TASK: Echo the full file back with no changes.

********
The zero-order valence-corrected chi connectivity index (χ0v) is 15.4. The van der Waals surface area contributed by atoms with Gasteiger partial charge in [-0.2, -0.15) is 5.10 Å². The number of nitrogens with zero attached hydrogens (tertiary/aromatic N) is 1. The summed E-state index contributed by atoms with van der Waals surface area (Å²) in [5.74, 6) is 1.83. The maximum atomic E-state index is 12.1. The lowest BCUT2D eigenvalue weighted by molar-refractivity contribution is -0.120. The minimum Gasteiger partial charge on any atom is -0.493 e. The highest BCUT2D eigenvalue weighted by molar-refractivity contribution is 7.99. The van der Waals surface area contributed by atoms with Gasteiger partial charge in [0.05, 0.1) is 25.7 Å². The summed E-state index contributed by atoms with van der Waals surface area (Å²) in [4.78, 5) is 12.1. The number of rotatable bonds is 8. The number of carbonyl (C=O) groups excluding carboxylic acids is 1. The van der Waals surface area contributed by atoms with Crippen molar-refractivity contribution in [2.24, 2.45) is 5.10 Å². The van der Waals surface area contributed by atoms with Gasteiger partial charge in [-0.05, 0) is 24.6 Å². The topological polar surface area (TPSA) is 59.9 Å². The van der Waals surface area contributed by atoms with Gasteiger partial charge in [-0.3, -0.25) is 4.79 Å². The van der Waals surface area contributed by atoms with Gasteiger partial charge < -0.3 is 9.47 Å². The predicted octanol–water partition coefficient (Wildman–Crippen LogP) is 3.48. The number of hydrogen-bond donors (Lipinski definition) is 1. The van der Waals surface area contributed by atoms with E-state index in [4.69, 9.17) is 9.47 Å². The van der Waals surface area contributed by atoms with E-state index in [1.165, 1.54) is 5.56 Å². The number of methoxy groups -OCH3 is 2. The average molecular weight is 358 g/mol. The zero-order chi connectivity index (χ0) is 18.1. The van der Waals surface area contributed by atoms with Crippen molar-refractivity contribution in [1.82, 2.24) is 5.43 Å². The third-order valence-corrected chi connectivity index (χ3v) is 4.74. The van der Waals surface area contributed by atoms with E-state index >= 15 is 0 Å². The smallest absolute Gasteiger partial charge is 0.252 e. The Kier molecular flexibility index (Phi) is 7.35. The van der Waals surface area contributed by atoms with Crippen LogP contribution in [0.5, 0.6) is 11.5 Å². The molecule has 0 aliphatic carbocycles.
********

The zero-order valence-corrected chi connectivity index (χ0v) is 15.4. The van der Waals surface area contributed by atoms with Gasteiger partial charge in [-0.2, -0.15) is 5.10 Å². The number of nitrogens with zero attached hydrogens (tertiary/aromatic N) is 1. The summed E-state index contributed by atoms with van der Waals surface area (Å²) in [5.74, 6) is 1.83. The maximum atomic E-state index is 12.1. The lowest BCUT2D eigenvalue weighted by molar-refractivity contribution is -0.120. The minimum Gasteiger partial charge on any atom is -0.493 e. The highest BCUT2D eigenvalue weighted by molar-refractivity contribution is 7.99. The van der Waals surface area contributed by atoms with Gasteiger partial charge in [0.05, 0.1) is 25.7 Å². The summed E-state index contributed by atoms with van der Waals surface area (Å²) in [4.78, 5) is 12.1. The number of rotatable bonds is 8. The number of carbonyl (C=O) groups excluding carboxylic acids is 1. The van der Waals surface area contributed by atoms with Crippen molar-refractivity contribution in [2.24, 2.45) is 5.10 Å². The van der Waals surface area contributed by atoms with Gasteiger partial charge in [-0.05, 0) is 24.6 Å². The topological polar surface area (TPSA) is 59.9 Å². The van der Waals surface area contributed by atoms with Gasteiger partial charge in [-0.3, -0.25) is 4.79 Å². The van der Waals surface area contributed by atoms with Gasteiger partial charge < -0.3 is 9.47 Å². The predicted octanol–water partition coefficient (Wildman–Crippen LogP) is 3.48. The number of hydrogen-bond donors (Lipinski definition) is 1. The van der Waals surface area contributed by atoms with E-state index in [4.69, 9.17) is 9.47 Å². The van der Waals surface area contributed by atoms with E-state index in [1.165, 1.54) is 5.56 Å². The number of methoxy groups -OCH3 is 2. The average molecular weight is 358 g/mol. The zero-order chi connectivity index (χ0) is 18.1. The van der Waals surface area contributed by atoms with Crippen molar-refractivity contribution in [1.82, 2.24) is 5.43 Å². The third-order valence-corrected chi connectivity index (χ3v) is 4.74. The van der Waals surface area contributed by atoms with E-state index >= 15 is 0 Å². The smallest absolute Gasteiger partial charge is 0.252 e. The Kier molecular flexibility index (Phi) is 7.35. The van der Waals surface area contributed by atoms with Crippen LogP contribution in [0.5, 0.6) is 11.5 Å². The molecule has 0 aliphatic carbocycles.